Mayor Lori Lightfoot has been studying lots of numbers as she prepares Chicago’s budget, and her first big test may come from the city’s teachers this week.
Chicago Teachers Union members begin casting ballots on Tuesday on whether or not to authorize a strike. The union has rejected an offer for a 16% pay raise over five years and is also asking for more staff such as nurses, librarians, social workers and special education teachers after years of cuts. If three-fourths of members vote yes, the union must give the Chicago Board of Education a 10-day notice, meaning Oct. 7 would be the first day a walkout could start.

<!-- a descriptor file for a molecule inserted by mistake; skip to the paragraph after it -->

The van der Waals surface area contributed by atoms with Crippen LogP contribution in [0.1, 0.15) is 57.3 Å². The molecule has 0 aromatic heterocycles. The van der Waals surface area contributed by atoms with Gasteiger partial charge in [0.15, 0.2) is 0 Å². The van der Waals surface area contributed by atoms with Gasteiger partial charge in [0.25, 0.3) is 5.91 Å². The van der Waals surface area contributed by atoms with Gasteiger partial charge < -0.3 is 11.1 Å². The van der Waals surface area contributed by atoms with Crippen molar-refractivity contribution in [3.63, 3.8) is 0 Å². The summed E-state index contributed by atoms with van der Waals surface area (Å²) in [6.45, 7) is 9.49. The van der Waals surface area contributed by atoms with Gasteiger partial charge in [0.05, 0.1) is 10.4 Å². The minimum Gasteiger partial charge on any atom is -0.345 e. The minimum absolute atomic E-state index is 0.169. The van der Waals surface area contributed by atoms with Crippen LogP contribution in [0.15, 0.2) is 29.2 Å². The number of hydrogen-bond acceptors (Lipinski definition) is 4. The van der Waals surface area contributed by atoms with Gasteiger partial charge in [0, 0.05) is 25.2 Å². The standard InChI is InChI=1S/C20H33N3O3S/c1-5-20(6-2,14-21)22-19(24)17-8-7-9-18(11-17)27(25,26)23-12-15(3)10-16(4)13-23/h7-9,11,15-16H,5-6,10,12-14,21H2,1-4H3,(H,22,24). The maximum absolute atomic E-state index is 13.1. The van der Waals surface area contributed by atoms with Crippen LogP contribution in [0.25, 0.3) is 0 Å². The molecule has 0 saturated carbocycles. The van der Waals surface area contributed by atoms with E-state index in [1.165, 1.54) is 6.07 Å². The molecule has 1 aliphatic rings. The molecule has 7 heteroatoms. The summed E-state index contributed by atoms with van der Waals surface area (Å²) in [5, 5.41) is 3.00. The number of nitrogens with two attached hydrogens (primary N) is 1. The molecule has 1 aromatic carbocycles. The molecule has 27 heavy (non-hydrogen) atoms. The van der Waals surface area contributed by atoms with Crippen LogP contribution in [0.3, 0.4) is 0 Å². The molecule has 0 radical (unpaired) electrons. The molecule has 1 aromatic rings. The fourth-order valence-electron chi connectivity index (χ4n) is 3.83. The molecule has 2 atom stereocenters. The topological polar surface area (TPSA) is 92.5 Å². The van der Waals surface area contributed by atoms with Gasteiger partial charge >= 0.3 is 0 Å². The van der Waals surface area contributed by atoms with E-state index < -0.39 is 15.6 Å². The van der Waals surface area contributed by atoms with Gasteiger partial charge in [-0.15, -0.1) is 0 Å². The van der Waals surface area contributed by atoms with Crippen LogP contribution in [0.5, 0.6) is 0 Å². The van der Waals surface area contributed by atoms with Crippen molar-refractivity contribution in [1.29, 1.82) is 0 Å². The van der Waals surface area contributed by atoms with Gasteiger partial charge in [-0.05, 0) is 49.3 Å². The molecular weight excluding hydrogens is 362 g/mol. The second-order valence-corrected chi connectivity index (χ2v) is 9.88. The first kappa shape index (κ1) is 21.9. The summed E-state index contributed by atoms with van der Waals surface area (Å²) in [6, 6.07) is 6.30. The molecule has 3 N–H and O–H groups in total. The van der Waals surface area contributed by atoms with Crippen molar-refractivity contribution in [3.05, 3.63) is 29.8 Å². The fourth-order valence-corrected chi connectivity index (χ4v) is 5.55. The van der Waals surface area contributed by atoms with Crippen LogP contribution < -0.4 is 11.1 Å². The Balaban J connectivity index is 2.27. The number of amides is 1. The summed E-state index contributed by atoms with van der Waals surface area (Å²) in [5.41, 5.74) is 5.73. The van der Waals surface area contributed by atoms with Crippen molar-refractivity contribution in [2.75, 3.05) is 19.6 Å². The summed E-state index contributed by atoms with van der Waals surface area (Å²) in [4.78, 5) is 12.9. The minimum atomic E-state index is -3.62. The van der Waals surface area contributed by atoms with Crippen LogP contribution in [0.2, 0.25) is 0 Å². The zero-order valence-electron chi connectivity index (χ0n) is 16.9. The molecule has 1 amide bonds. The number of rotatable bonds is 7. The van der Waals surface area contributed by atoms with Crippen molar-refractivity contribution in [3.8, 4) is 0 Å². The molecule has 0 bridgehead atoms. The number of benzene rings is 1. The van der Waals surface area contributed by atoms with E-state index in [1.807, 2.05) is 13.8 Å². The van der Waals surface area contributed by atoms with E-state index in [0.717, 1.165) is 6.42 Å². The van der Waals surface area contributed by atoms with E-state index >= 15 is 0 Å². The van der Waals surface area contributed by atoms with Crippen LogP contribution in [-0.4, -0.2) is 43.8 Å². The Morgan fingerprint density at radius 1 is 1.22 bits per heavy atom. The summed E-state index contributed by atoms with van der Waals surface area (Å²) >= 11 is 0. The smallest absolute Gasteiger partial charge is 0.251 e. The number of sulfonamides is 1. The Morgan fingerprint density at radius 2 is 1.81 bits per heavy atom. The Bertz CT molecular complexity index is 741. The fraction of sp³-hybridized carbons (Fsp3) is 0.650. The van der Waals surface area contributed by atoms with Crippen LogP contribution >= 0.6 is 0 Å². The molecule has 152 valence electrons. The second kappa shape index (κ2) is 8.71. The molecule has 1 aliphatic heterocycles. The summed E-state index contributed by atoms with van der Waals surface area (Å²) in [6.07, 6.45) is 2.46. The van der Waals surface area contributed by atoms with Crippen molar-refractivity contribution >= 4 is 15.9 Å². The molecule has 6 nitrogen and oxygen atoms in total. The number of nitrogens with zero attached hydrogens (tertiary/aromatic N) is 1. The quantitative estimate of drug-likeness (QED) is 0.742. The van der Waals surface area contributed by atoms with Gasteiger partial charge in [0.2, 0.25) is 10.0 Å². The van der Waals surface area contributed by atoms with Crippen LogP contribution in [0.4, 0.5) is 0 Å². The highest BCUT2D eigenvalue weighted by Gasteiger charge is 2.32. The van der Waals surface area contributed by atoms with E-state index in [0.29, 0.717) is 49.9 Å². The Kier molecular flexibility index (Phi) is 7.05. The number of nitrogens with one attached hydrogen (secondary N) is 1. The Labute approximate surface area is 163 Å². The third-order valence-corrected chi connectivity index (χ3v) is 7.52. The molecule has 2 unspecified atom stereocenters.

“There’s a lot of interest in how it’s being handled, and if she can negotiate to avoid a strike,” Howard Cure, managing director of municipal bond research at Evercore Wealth Management in New York, said regarding the mayor and the talks. It’s “the first test as far as fiscal issues that investors would be concerned about.”